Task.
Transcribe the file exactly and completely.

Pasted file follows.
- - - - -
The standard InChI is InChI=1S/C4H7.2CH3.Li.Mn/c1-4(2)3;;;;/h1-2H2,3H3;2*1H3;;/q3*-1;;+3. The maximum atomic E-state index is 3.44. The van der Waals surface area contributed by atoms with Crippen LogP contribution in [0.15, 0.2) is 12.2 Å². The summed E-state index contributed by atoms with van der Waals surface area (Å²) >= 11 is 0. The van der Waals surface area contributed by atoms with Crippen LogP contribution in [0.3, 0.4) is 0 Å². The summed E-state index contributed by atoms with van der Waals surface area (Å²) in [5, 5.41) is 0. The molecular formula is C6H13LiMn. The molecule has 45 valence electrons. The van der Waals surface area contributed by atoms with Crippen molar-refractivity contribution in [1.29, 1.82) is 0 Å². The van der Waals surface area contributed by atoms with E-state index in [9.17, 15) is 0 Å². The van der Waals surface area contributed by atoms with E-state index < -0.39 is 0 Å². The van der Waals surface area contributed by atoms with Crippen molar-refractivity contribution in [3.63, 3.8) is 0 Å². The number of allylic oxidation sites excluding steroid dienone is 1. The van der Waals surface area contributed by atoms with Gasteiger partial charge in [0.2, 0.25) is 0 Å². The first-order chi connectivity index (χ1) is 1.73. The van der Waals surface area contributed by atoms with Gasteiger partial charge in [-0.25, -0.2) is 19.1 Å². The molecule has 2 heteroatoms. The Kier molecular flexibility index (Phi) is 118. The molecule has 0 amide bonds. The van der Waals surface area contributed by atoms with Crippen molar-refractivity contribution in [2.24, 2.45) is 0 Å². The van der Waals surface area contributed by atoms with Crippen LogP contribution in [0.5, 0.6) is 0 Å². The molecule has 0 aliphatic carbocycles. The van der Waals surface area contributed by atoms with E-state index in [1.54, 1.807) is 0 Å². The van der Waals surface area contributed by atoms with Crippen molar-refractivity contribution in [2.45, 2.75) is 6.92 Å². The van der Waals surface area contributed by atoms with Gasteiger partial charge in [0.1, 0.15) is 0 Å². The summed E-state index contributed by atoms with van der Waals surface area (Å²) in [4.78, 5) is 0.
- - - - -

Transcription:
The standard InChI is InChI=1S/C4H7.2CH3.Li.Mn/c1-4(2)3;;;;/h1-2H2,3H3;2*1H3;;/q3*-1;;+3. The maximum atomic E-state index is 3.44. The van der Waals surface area contributed by atoms with Crippen LogP contribution in [0.15, 0.2) is 12.2 Å². The summed E-state index contributed by atoms with van der Waals surface area (Å²) >= 11 is 0. The van der Waals surface area contributed by atoms with Crippen LogP contribution in [0.3, 0.4) is 0 Å². The summed E-state index contributed by atoms with van der Waals surface area (Å²) in [5, 5.41) is 0. The molecular formula is C6H13LiMn. The molecule has 45 valence electrons. The van der Waals surface area contributed by atoms with Crippen molar-refractivity contribution in [1.29, 1.82) is 0 Å². The van der Waals surface area contributed by atoms with E-state index in [9.17, 15) is 0 Å². The van der Waals surface area contributed by atoms with E-state index < -0.39 is 0 Å². The van der Waals surface area contributed by atoms with Crippen molar-refractivity contribution in [3.63, 3.8) is 0 Å². The number of allylic oxidation sites excluding steroid dienone is 1. The van der Waals surface area contributed by atoms with Gasteiger partial charge in [0.2, 0.25) is 0 Å². The first-order chi connectivity index (χ1) is 1.73. The van der Waals surface area contributed by atoms with Gasteiger partial charge in [-0.25, -0.2) is 19.1 Å². The molecule has 2 heteroatoms. The Kier molecular flexibility index (Phi) is 118. The molecule has 0 amide bonds. The van der Waals surface area contributed by atoms with Crippen molar-refractivity contribution in [2.24, 2.45) is 0 Å². The van der Waals surface area contributed by atoms with Crippen LogP contribution in [0.5, 0.6) is 0 Å². The molecule has 0 aliphatic carbocycles. The van der Waals surface area contributed by atoms with E-state index in [1.54, 1.807) is 0 Å². The van der Waals surface area contributed by atoms with Crippen molar-refractivity contribution in [2.45, 2.75) is 6.92 Å². The van der Waals surface area contributed by atoms with Gasteiger partial charge in [0.1, 0.15) is 0 Å². The summed E-state index contributed by atoms with van der Waals surface area (Å²) in [4.78, 5) is 0.